by Charles Q. Choi

Special to LiveScience
16 April 2008

from LiveScience Website



Earth gives off a relentless hum of countless notes completely imperceptible to the human ear, like a giant, exceptionally quiet symphony, but the origin of this sound remains a mystery.

Now unexpected powerful tunes have been discovered in this hum. These new findings could shed light on the source of this enigma.

The planet emanates a constant rumble far below the limits of human hearing, even when the ground isn't shaking from an earthquake. (It does not cause the ringing in the ear linked with tinnitus.) This sound, first discovered a decade ago, is one that only scientific instruments - seismometers - can detect.


Researchers call it Earth's hum.

Investigators suspect this murmur could originate from the churning ocean, or perhaps the roiling atmosphere.


To find out more, scientists analyzed readings from an exceptionally quiet Earth-listening research station at the Black Forest Observatory in Germany, with supporting data from Japan and China.



Different types

In the past, the oscillations that researchers found made up this hum were "spheroidal" - they basically involved patches of rock moving up and down, albeit near undetectably.

Now oscillations have been discovered making up the hum that, oddly, are shaped roughly like rings. Imagine, if you will, rumbles that twist in circles in rock across the upper echelons of the planet, almost like dozens of lazy hurricanes.

Scientists had actually expected to find these kinds of oscillations, but these new ring-like waves are surprisingly about as powerful as the spheroidal ones are. The expectation was they would be relatively insignificant.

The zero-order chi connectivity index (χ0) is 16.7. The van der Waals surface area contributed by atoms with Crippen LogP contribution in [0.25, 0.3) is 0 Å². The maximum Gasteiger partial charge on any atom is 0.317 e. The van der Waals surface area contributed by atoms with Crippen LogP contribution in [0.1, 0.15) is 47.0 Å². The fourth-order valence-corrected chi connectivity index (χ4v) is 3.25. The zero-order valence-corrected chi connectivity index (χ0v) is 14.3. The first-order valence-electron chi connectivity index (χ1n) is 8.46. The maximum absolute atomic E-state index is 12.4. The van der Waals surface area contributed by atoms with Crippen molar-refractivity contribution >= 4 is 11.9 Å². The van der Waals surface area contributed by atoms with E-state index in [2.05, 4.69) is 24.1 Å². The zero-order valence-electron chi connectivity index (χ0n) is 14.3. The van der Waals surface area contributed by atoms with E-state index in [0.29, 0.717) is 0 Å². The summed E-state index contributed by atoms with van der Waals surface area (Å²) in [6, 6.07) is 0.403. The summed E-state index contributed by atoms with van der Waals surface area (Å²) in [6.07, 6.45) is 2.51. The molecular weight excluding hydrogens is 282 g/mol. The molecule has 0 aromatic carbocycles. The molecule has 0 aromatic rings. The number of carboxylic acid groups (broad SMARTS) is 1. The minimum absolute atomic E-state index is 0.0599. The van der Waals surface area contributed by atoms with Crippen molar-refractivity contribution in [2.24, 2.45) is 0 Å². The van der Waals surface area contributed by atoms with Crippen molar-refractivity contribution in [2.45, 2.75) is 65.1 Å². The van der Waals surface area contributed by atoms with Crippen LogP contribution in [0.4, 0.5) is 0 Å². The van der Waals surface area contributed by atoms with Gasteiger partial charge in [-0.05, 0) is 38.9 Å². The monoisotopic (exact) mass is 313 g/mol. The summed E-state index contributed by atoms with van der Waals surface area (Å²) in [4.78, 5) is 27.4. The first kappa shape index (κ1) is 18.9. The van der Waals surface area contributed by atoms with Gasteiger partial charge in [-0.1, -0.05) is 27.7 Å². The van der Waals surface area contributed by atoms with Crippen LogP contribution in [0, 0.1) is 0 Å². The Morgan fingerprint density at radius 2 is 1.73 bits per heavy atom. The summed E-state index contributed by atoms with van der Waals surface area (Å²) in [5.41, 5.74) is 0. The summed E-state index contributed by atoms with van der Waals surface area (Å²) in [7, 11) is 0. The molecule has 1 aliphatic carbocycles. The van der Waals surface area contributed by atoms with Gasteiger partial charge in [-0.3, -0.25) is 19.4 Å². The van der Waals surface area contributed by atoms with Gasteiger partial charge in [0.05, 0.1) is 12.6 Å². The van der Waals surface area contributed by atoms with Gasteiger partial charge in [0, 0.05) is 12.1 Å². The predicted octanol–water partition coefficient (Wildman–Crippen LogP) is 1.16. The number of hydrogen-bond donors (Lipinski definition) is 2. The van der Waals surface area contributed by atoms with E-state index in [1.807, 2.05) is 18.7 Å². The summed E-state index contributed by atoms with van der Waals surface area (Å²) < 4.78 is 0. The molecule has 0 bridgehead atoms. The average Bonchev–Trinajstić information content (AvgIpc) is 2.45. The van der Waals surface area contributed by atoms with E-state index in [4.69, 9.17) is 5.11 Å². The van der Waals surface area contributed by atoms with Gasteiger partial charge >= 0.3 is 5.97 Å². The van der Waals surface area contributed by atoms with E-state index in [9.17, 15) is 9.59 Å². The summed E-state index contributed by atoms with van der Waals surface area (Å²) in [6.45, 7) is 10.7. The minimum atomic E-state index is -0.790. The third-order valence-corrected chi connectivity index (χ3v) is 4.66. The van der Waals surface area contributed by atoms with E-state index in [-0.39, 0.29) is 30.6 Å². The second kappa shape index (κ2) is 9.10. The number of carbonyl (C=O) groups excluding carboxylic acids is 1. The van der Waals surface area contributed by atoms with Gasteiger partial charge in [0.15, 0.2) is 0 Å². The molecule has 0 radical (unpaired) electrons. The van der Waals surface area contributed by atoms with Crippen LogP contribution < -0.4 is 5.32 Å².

New thinking

This discovery should force researchers to significantly rethink what causes Earth's hum.


While the spheroidal oscillations might be caused by forces squeezing down on the planet - say, pressure from ocean or atmospheric waves - the twisting ring-like phenomena might be caused by forces shearing across the world's surface, from the oceans, atmosphere or possibly even the sun.

Future investigations of this part of the hum will prove challenging, as,

"this is a very small signal that is hard to measure, and the excitation is probably due to multiple interactions in a complex system," said researcher Rudolf Widmer-Schnidrig, a geoscientist at the University of Stuttgart, Germany.

Still, a better understanding of this sound will shed light on how the land, sea and air all interact, he added.

Researcher Dieter Kurrle and Widmer-Schnidrig detailed their findings March 20 in the journal Geophysical Research Letters.








What Makes My Ears Ring?

from LiveScience Website

So you've rocked out at a summer's worth of heavy metal music festivals, and now you want to know why you still hear feedback.

That ringing or buzzing in the ear is likely a symptom of hearing loss resulting from excessively loud noises. But tinnitus (the perception of a sound without external stimuli) can also accompany infections, earwax buildups, vertigo, large doses of aspirin, and even a tumor on the acoustic nerve.


Of course, your phantom buzz might indicate nothing more than aging ears. Experts aren't sure what physiological process creates the noise, only that it chimes in for a number of afflictions.